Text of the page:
Problem SolvingIn this literature, we’ll consider how we act on the information we represent in our minds, by taking a close look into problem solving strategies.
Problem Solving: Applying Mental Strategies to Solving Problems
Psychologist Edward Thorndike observed that animals placed in his puzzle box used trial and error to solve problem of escaping from the enclosed compartment. The animals would try one response after another until they stumbled on the action that activated the escape mechanism.
Problem solving is a cognitive process in which we employ mental strategies to solve problems. A form of thinking focused on finding a solution to a particular problem, in other words.
Solving a problem using a trial and error is a “hit-or-miss” approach in which we try one solution after another until we find the correct one.
Some people solve problems by trial and error, whereas others report “Eureka!” type experiences in which solutions just seem to suddenly “pop” into their minds. Some psychologists referred to this sudden awareness of a solution to a problem as insight.
Cognitive psychologists believe that insight results from restructuring a problem so that its elements fit together to render a solution. Restructuring may occur when the person sees the problem from a different perspective, notices new information, or recognizes connections between elements of the problem that were previously overlooked. Figure X shows another type of insight problem.
|Figure X An Insight Problem | Your task here is to move only three of the dots to make a downward-facing triangle. You can try it using a stack of poker chips. If you get stuck, see Figure X1 underneath. Source: Metcalfe, 1986.|
Want to jar a sudden flash of insight to solve a problem that’s been plaguing you? How about getting a jolt to the brain? Recently, neuroscientists found that when people who were struggling to solve a difficult problem received a mild electrical current applied to a particular part of the head, they were more likely to generate a novel, workable solution than were those in a control group (Chi & Snyder, 2011).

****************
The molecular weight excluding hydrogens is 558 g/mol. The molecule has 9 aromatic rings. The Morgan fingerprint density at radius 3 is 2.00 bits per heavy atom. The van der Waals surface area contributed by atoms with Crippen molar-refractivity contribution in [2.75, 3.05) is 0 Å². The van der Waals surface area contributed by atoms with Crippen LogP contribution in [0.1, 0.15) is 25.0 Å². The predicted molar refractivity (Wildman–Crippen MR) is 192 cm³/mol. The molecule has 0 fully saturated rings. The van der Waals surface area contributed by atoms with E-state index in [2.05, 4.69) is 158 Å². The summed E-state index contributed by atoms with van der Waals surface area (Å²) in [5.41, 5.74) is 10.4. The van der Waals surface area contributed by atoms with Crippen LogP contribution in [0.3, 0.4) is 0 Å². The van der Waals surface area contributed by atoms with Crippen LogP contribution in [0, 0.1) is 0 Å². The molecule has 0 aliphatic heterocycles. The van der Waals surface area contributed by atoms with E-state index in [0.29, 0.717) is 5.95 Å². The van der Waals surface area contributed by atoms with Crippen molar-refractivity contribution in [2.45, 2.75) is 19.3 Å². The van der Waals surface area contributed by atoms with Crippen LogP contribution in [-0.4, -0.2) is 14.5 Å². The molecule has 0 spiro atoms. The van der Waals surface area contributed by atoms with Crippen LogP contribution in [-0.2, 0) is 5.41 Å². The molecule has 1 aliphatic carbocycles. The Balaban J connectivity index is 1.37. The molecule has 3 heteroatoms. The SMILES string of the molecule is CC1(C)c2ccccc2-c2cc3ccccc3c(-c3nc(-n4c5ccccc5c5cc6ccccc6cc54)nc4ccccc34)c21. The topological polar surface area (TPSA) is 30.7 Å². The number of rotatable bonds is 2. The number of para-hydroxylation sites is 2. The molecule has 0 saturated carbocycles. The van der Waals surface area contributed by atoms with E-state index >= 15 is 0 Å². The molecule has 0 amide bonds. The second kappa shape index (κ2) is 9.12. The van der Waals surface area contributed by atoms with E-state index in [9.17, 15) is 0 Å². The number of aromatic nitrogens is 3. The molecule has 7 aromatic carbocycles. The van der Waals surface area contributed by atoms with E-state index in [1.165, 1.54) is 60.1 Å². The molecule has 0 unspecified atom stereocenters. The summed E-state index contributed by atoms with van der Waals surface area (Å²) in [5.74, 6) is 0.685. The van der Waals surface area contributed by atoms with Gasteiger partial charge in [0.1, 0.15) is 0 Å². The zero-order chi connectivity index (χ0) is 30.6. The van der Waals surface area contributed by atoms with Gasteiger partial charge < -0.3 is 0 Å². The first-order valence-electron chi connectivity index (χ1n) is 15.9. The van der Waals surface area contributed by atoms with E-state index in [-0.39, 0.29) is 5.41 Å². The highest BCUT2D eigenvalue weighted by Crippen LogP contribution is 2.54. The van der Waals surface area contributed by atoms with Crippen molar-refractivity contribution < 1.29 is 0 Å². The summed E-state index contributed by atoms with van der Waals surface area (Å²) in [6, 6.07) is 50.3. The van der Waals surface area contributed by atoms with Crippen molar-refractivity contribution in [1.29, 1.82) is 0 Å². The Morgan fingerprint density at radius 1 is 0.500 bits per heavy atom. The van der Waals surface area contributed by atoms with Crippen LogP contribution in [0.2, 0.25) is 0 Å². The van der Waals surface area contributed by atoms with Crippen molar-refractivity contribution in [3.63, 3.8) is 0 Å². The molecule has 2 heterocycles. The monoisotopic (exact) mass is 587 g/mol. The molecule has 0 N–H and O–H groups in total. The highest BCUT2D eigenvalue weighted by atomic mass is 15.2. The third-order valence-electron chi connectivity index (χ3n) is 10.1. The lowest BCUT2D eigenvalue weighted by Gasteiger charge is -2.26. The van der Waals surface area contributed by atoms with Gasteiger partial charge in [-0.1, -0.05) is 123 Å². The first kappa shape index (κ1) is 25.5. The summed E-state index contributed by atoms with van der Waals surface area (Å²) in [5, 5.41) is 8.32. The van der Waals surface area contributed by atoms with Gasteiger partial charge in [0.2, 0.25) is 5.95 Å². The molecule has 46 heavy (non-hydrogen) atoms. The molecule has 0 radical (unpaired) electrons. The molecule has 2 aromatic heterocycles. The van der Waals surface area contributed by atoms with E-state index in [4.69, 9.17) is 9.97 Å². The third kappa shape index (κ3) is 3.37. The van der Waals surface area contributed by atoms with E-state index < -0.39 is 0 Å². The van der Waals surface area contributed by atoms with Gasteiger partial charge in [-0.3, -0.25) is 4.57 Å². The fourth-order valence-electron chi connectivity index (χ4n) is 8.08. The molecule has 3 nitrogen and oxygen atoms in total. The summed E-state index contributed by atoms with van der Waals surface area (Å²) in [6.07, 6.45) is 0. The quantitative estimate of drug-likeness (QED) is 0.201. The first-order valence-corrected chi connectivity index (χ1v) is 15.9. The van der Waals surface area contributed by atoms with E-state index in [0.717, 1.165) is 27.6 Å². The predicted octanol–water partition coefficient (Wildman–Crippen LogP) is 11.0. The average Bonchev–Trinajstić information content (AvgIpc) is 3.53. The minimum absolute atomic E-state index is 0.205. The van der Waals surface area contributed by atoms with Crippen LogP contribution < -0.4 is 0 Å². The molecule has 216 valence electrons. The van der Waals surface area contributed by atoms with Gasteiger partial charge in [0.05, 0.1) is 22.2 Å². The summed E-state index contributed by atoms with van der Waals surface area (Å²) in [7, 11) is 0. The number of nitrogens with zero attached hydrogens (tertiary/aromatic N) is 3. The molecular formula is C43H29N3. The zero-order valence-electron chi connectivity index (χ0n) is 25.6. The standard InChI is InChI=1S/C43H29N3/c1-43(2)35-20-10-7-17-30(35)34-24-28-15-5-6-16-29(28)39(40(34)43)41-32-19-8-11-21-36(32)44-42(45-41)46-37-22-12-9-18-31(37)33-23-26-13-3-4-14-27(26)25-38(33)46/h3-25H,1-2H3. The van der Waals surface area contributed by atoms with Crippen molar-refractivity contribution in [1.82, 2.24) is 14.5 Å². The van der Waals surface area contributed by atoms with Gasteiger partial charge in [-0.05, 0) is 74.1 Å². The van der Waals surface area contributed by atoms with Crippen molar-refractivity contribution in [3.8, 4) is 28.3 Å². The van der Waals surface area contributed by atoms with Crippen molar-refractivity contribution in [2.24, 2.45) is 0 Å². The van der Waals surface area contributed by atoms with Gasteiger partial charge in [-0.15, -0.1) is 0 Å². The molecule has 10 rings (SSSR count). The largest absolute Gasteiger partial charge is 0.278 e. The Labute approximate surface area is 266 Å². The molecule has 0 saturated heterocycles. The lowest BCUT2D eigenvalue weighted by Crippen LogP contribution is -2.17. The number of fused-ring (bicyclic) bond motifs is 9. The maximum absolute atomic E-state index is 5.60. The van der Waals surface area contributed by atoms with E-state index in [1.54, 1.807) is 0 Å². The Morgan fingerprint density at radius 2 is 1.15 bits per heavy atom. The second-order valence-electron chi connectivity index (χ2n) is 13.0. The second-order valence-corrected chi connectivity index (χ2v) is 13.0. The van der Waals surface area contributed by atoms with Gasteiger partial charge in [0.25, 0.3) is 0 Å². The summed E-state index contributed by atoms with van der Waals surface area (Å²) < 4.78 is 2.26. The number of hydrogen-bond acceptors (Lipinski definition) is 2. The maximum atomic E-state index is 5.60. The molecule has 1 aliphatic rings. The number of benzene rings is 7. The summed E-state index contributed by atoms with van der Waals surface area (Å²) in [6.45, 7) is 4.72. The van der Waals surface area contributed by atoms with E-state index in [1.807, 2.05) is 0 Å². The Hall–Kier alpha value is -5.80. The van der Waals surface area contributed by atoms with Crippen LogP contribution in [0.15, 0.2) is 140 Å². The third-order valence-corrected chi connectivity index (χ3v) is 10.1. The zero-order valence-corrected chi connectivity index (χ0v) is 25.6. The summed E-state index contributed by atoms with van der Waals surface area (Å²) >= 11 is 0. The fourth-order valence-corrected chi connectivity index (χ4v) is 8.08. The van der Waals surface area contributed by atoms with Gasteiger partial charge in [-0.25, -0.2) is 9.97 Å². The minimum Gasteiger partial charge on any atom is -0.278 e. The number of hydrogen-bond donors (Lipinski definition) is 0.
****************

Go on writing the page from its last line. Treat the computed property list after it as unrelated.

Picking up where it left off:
The electrical jolt may have disrupted brain networks to generate more creative solutions. Neuroscientist envision a possible future when people might don an “electric thinking cap” to trigger fresh insights when faced with a difficult problem (“Electric Thinking Cap?” 2011).
|Figure X1 Solution to Insight Problem | Move only three of these dots to make a downward-facing triangle.|
We may sometimes arrive at a correct solution through trial and error or by sudden insight, but these problem-solving approaches have certain drawbacks. Trial and error is tedious. You must try one solution after another until you happen on the right one. And mulling over a problem while waiting for a sudden flash of insight to occur may require quite a long wait. How might we approach problem solving more efficiently?
We'll spend the remainder of the literature, considering some problem-solving strategies that may prove helpful. We'll also explore common pitfalls that can impede our problem-solving efforts.
An algorithm is a step-by-step set of rules for solving a problem. According to cognitive psychologists, these step-by-step set of rules will always lead to a correct solution to a problem. You probably first became acquainted with algorithms when you learned the basic rules (algorithms) of arithmetic, such as carrying the number to the next column when adding columns of numbers.